And I’d be remiss if I didn’t touch on beverages from our southern neighbors. Did you know that Corona Extra and Modelo Especial are among the top 10 best-selling beers in the country? Don’t forget to pick some up for your next Taco Tuesday 😊 Thank you, Mexico!
Let’s travel south to El Salvador next. If you haven’t experienced a warm stuffed pupusa with a side of repollo (cabbage salad), you’re missing out! Pupusas are thick flat cornmeal pockets filled with various savory yummies—imagine a small pancake. My favorite is cheese and loroco, a small edible flower bud that adds a lovely flavor. Other varieties include pork, beans, or a mixture. They are divine, easy to make, and a perfect comfort food as the weather cools off. Just be sure to enjoy that cabbage salad and maybe throw some other veggies into your meal.
Plantains are popular all over the region, too. And I’m not talking chips. Found fresh in our produce section, plantains are part of the banana family but are longer and have thicker skins. They are also higher in starch and lower in sugar than bananas. Fully ripe plantains (those that are brown!) are typically fried to perfection to make plátanos maduros. In El Salvador, they’re often served with refried beans and sour or sweet cream.
Just thinking about the natural sweetness and texture is making my mouth water! If you’re not up for making it from scratch, Goya’s got you. Look for pre-fried plantains in the freezer section! They even have a baked version, which the nutritionist in me is thrilled about. Fix them up Salvadoran-style or pair them with your favorite protein and veggies to add some international flair to your meal. Thank me later.
While we’re looking at plantains, let’s head to the islands for a look at how the unripe green ones are prepared. In many Caribbean islands as well as the Caribbean coast of Venezuela and Colombia, green plantains are sliced, fried, then pounded and fried again to create tostones (one of many names they’re called). Yes, they’re fried twice. It’s no wonder they’re heavenly! These raw green plantains yield a starchy potato-like flavor so they’re often served with meat, cheese, beans or seafood depending on the region. Once again, Goya has frozen tostones if you’re curious about them in place of potatoes or your usual grain of choice!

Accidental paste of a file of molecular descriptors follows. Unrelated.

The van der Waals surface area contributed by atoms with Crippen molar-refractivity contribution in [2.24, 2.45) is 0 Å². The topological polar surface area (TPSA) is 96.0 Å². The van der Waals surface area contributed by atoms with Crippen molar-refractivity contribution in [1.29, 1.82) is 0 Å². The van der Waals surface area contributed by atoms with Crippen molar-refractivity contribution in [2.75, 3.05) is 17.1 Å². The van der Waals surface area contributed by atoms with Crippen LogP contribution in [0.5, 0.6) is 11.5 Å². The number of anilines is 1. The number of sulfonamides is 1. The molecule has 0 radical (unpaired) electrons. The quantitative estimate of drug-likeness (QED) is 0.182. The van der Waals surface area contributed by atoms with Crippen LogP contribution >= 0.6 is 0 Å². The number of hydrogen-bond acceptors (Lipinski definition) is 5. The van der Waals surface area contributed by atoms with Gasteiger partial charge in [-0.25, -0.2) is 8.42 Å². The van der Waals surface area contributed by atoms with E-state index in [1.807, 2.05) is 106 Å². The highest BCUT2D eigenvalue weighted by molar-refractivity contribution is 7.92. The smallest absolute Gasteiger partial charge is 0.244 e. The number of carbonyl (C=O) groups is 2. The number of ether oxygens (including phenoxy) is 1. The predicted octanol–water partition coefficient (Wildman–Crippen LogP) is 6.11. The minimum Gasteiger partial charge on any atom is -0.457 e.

Nutrition talk for a second: All foods can fit into a healthy eating pattern. I always say there are no bad foods, just bad portions and frequencies. As long as fried ones like these (or twice-fried, but who’s counting?) are only enjoyed on occasion, you’re golden.
Stay tuned for the next International Foodie story, where we’ll continue to travel and savor more tastes of Hispanic and Latinx cuisine. Until then, eat well and try something new!
Min is a registered dietitian and in-store nutritionist for Giant Food who is all about adventures through traveling and exploring off the beaten path. She has a passion for cuisines of the world and their beneficial ingredients. In her series “International Foodie,” she takes you on culinary journeys through distant lands and shows how you can create some of those special experiences right here at home.
A Dietitian's Guide to Oktoberfest-Thu
Oktoberfest—not exactly where you would think to find a nutritionist but hey, we’re foodies too! For those who may not know, Oktoberfest is the largest folk festival held in Munich, Germany and is notorious for their beer, pretzels, and gingerbread Lebkuchen hearts. Coincidentally, last year, my husband and I were (un)fortunate enough to be stuck in Germany during Oktoberfest, so we got to experience it firsthand!
The parades and costumes were terrific but the food...THE FOOD was the highlight of the festival. There were vegetarian and vegan options too. The organic pumpkin spread on wood oven bread was my fav! There was also endless beer (and non-alcoholic drinks available too). Plus, I couldn't say I was in Germany without eating an original Weisn pretzel!